The joint committee believes that the interests of all parties are best served when agreements have maximum clarity and specificity as to the scope, expectations, and obligations of the respective agencies and relevant scientific participants. Given the inevitable mismatch between the procedures, practices, and budget cycles of NASA and ESA, in particular, the agreements must serve as essential interface control documents. Because the expectations and the level of commitment evolve as a mission is defined and developed, the need for written agreements also changes. Establishing clear agreements would be facilitated if NASA and ESA could agree in advance on a set of generic mission milestones with clear definitions and on template agreements that certify the passage of such milestones, the anticipated progress toward the next milestone, and the expectations and time line for achieving it.
The joint committee recommends that for cooperative missions in space-based science NASA and ESA establish a clearly defined hierarchy of template agreements keyed to mutually understood mission milestones and implementation agreements.
A suggested example of a set of template agreements is given in Table 4.1, which describes a progression, with the Letter of Mutual Interest, Letter of Mutual Intent, Study MOU, and Mission MOU corresponding roughly to the usual Pre-phase A, Phase A, Phase B, and Phase C/D of space science missions. Only a fraction of missions would be expected to proceed through the full cycle, and each agreement could clearly state the likelihood of proceeding to the next stage.
In light of the continuing scarcity of future resources, the volatility of the U.S. budget process, and the importance of trustworthy international agreements supporting cooperative efforts in space, the joint committee recommends that international budget lines be added to the three science offices within NASA to support important peer reviewed, moderate-scale international activities.3
Finding: The free and open exchange of data lies at the heart of international scientific cooperation.4 When it is missing (as in the case of NASA and ESA in the area of Earth science), significant scientific international cooperation is difficult, if not almost impossible.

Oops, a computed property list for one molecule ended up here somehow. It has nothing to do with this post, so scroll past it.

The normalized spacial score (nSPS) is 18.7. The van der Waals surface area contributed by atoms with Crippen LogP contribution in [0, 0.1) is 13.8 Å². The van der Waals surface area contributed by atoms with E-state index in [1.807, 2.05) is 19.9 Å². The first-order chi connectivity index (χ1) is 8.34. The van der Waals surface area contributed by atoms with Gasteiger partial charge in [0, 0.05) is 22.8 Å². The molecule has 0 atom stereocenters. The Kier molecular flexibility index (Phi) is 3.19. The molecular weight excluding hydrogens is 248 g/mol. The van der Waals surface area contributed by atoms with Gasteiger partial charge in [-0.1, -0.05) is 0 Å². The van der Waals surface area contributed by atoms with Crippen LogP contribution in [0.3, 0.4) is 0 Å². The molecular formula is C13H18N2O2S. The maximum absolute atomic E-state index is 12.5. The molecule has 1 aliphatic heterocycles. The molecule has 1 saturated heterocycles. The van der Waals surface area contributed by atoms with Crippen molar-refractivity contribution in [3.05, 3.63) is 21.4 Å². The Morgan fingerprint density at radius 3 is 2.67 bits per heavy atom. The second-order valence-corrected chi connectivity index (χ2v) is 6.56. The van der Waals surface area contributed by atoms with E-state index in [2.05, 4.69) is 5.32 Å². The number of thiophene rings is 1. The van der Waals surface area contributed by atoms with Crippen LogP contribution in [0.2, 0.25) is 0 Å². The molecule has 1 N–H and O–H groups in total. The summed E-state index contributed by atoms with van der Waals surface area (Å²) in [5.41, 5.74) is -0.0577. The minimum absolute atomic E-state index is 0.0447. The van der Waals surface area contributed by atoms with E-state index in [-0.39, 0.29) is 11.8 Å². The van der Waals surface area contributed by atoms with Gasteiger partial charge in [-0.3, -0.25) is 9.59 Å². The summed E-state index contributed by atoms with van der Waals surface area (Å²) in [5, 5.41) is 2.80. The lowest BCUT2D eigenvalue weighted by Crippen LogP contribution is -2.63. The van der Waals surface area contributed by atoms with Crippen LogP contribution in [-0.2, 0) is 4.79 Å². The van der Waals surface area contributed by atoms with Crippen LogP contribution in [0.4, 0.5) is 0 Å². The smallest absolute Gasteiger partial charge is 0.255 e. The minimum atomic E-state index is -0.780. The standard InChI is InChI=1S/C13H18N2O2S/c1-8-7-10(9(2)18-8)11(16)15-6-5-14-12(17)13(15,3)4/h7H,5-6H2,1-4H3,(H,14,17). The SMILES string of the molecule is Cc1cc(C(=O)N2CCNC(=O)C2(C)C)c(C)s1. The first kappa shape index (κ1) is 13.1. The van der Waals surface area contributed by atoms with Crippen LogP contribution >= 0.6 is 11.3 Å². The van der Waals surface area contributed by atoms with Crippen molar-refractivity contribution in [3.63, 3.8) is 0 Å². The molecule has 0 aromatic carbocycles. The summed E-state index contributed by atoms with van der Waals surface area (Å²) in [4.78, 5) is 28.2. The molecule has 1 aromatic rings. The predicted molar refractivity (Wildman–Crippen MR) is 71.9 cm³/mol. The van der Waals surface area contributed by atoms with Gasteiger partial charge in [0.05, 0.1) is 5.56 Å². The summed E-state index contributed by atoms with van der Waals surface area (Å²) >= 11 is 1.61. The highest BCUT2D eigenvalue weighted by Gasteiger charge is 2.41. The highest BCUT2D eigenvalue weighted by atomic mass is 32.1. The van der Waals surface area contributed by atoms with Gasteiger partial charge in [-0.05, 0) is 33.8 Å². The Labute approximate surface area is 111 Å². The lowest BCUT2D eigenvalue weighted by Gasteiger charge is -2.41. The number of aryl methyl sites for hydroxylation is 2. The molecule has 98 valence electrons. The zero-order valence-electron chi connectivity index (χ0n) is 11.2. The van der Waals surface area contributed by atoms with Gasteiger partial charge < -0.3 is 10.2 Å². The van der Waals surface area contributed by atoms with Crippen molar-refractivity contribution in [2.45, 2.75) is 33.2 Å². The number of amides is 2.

TABLE 4.1 Hierarchy of Template Agreements for Cooperative Missions
Letter of Mutual Interest
Letter of Mutual Intent
Study Memorandum of Understanding (MOU)
Eventually, when necessary, appointment of an International Mission Review Committee (IMRC)
The joint committee recommends the following:
- NASA and European space agencies should make a commitment to free and open exchange of data for scientific research as a condition for international scientific cooperation after any proprietary period established for principal investigators;
- The scientific community, through their international organizations (e.g., ICSU, COSPAR), should openly and forcefully state their commitments to this concept and where there are difficulties; and
- U.S. and European space agencies should ensure that programs plan and reserve adequate resources for management and distribution of data and develop and implement strategies for long-term archiving of data from all space missions.
This report has highlighted the many and varied cooperations that have taken place between Europe and the United States. Many of these have been successful and have led to high-quality science and improved international understanding. However, the cooperative ventures have ranged from great success to complete failure.
Although there is no one way to carry out international missions that guarantees success, this study has identified common factors that should be used to maximize successful international cooperation.
Despite the long history of cooperation and clear lessons that can be learned from it, space agencies sometimes revert to practices that complicate international cooperation. For example, programs continue to be reviewed nationally, even on existing international cooperative endeavors, and international aspects are often underrepresented in such reviews.
The purpose of this report is to improve the strength and breadth of the foundation for international cooperation in space. Its value may be even more important in the future. Not only will resources continue to be scarce, but other, new tensions will arise as well. From the U.S. side, the declassification of Strategic Defense Initiative technologies and their use in small civilian satellites have generated a technological gap between the United States and Europe as far as miniaturization is concerned. The ''smaller, faster, cheaper" policy, and the resulting shorter time for responding to Announcements of Opportunity (AOs), may render cooperation with ESA and European countries more difficult, at least in terms of small satellites. Important pathfinding missions, perhaps within an international budget line, could be particularly valuable in the future. More generally, agencies should consider the international dimension in the selection of small as well as large missions to ensure complementarity in international efforts.